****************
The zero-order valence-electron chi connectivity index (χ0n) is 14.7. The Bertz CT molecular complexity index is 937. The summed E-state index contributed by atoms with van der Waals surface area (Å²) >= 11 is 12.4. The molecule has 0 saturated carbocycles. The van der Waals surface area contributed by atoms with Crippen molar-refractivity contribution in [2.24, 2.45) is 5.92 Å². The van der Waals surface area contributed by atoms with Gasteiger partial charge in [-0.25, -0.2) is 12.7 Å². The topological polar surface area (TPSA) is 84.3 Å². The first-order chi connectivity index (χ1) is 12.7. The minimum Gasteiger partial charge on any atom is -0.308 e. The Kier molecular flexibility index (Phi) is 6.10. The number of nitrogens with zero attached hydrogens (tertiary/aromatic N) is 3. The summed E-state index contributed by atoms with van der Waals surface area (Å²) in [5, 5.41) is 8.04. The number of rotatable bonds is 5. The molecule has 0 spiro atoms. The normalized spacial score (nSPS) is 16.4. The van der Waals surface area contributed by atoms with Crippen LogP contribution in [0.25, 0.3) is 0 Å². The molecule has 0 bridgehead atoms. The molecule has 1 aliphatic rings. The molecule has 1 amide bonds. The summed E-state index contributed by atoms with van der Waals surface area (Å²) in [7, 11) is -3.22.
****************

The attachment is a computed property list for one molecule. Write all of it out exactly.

The zero-order valence-electron chi connectivity index (χ0n) is 14.7. The Bertz CT molecular complexity index is 937. The summed E-state index contributed by atoms with van der Waals surface area (Å²) >= 11 is 12.4. The molecule has 0 saturated carbocycles. The van der Waals surface area contributed by atoms with Crippen molar-refractivity contribution in [2.24, 2.45) is 5.92 Å². The van der Waals surface area contributed by atoms with Gasteiger partial charge in [-0.25, -0.2) is 12.7 Å². The topological polar surface area (TPSA) is 84.3 Å². The first-order chi connectivity index (χ1) is 12.7. The minimum Gasteiger partial charge on any atom is -0.308 e. The Kier molecular flexibility index (Phi) is 6.10. The number of nitrogens with zero attached hydrogens (tertiary/aromatic N) is 3. The summed E-state index contributed by atoms with van der Waals surface area (Å²) in [5, 5.41) is 8.04. The number of rotatable bonds is 5. The molecule has 0 spiro atoms. The normalized spacial score (nSPS) is 16.4. The van der Waals surface area contributed by atoms with Crippen LogP contribution in [0.25, 0.3) is 0 Å². The molecule has 0 bridgehead atoms. The molecule has 1 aliphatic rings. The molecule has 1 amide bonds. The summed E-state index contributed by atoms with van der Waals surface area (Å²) in [7, 11) is -3.22.